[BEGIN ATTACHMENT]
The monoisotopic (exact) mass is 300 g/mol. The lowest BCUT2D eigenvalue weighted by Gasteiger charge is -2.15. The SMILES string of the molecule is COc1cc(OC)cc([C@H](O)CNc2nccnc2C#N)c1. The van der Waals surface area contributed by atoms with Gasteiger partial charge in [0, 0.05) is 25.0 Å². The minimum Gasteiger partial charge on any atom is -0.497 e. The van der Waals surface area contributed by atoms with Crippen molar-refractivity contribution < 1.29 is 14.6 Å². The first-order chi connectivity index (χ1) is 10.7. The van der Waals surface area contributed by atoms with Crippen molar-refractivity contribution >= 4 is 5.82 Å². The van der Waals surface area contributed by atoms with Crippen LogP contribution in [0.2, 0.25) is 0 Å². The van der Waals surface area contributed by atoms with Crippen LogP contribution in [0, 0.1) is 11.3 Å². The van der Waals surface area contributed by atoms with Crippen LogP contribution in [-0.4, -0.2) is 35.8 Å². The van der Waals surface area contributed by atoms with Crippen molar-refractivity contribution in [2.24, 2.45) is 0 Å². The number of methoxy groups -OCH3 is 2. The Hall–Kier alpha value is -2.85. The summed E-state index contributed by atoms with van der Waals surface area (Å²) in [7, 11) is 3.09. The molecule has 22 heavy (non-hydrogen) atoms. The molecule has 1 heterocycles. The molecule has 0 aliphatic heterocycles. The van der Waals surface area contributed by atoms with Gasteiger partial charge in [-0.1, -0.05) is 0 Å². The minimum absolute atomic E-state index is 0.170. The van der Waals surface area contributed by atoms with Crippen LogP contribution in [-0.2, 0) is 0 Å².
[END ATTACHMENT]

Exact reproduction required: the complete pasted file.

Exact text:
The monoisotopic (exact) mass is 300 g/mol. The lowest BCUT2D eigenvalue weighted by Gasteiger charge is -2.15. The SMILES string of the molecule is COc1cc(OC)cc([C@H](O)CNc2nccnc2C#N)c1. The van der Waals surface area contributed by atoms with Gasteiger partial charge in [0, 0.05) is 25.0 Å². The minimum Gasteiger partial charge on any atom is -0.497 e. The van der Waals surface area contributed by atoms with Crippen molar-refractivity contribution < 1.29 is 14.6 Å². The first-order chi connectivity index (χ1) is 10.7. The van der Waals surface area contributed by atoms with Crippen molar-refractivity contribution >= 4 is 5.82 Å². The van der Waals surface area contributed by atoms with Crippen LogP contribution in [0.2, 0.25) is 0 Å². The van der Waals surface area contributed by atoms with Crippen LogP contribution in [0, 0.1) is 11.3 Å². The van der Waals surface area contributed by atoms with Crippen LogP contribution in [-0.4, -0.2) is 35.8 Å². The van der Waals surface area contributed by atoms with Crippen molar-refractivity contribution in [2.24, 2.45) is 0 Å². The number of methoxy groups -OCH3 is 2. The Hall–Kier alpha value is -2.85. The summed E-state index contributed by atoms with van der Waals surface area (Å²) in [7, 11) is 3.09. The molecule has 22 heavy (non-hydrogen) atoms. The molecule has 1 heterocycles. The molecule has 0 aliphatic heterocycles. The van der Waals surface area contributed by atoms with Gasteiger partial charge in [-0.1, -0.05) is 0 Å². The minimum absolute atomic E-state index is 0.170. The van der Waals surface area contributed by atoms with Crippen LogP contribution in [-0.2, 0) is 0 Å².